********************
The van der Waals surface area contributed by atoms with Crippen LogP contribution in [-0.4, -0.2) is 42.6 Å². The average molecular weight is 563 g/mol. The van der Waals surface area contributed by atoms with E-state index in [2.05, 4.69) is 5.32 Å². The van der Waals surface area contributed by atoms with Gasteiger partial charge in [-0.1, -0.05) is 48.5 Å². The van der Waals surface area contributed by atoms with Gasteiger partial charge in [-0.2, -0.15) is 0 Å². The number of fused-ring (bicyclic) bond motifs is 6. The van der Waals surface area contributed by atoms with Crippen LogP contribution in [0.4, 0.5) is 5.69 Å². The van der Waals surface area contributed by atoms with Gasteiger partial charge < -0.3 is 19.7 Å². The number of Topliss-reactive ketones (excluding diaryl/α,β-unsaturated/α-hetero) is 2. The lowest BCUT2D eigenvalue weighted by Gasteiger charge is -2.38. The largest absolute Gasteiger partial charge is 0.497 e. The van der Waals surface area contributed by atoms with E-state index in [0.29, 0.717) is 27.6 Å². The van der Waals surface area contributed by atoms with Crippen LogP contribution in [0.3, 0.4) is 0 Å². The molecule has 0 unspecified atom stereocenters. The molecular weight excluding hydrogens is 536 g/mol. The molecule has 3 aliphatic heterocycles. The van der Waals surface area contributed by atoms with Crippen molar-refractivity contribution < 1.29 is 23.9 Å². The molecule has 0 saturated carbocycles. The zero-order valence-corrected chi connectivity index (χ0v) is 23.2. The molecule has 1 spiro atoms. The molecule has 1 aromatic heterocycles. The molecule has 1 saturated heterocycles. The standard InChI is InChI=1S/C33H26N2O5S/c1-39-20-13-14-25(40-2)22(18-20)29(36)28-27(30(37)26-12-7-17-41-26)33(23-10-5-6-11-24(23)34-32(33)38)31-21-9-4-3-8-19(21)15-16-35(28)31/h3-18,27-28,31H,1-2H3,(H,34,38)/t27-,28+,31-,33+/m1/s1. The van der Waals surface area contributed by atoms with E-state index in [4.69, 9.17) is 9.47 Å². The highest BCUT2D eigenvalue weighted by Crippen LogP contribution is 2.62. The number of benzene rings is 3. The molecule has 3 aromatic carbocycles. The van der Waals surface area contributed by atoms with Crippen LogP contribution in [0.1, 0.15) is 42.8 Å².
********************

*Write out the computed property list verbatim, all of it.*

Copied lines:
The van der Waals surface area contributed by atoms with Crippen LogP contribution in [-0.4, -0.2) is 42.6 Å². The average molecular weight is 563 g/mol. The van der Waals surface area contributed by atoms with E-state index in [2.05, 4.69) is 5.32 Å². The van der Waals surface area contributed by atoms with Gasteiger partial charge in [-0.1, -0.05) is 48.5 Å². The van der Waals surface area contributed by atoms with Gasteiger partial charge in [-0.2, -0.15) is 0 Å². The number of fused-ring (bicyclic) bond motifs is 6. The van der Waals surface area contributed by atoms with Crippen LogP contribution in [0.4, 0.5) is 5.69 Å². The van der Waals surface area contributed by atoms with Gasteiger partial charge < -0.3 is 19.7 Å². The number of Topliss-reactive ketones (excluding diaryl/α,β-unsaturated/α-hetero) is 2. The lowest BCUT2D eigenvalue weighted by Gasteiger charge is -2.38. The largest absolute Gasteiger partial charge is 0.497 e. The van der Waals surface area contributed by atoms with E-state index in [0.29, 0.717) is 27.6 Å². The van der Waals surface area contributed by atoms with Crippen LogP contribution in [0.3, 0.4) is 0 Å². The molecule has 0 unspecified atom stereocenters. The molecular weight excluding hydrogens is 536 g/mol. The molecule has 3 aliphatic heterocycles. The van der Waals surface area contributed by atoms with Crippen molar-refractivity contribution < 1.29 is 23.9 Å². The molecule has 0 saturated carbocycles. The zero-order valence-corrected chi connectivity index (χ0v) is 23.2. The molecule has 1 spiro atoms. The molecule has 1 aromatic heterocycles. The molecule has 1 saturated heterocycles. The standard InChI is InChI=1S/C33H26N2O5S/c1-39-20-13-14-25(40-2)22(18-20)29(36)28-27(30(37)26-12-7-17-41-26)33(23-10-5-6-11-24(23)34-32(33)38)31-21-9-4-3-8-19(21)15-16-35(28)31/h3-18,27-28,31H,1-2H3,(H,34,38)/t27-,28+,31-,33+/m1/s1. The van der Waals surface area contributed by atoms with E-state index in [4.69, 9.17) is 9.47 Å². The highest BCUT2D eigenvalue weighted by Crippen LogP contribution is 2.62. The number of benzene rings is 3. The molecule has 3 aromatic carbocycles. The van der Waals surface area contributed by atoms with Crippen LogP contribution in [0.1, 0.15) is 42.8 Å².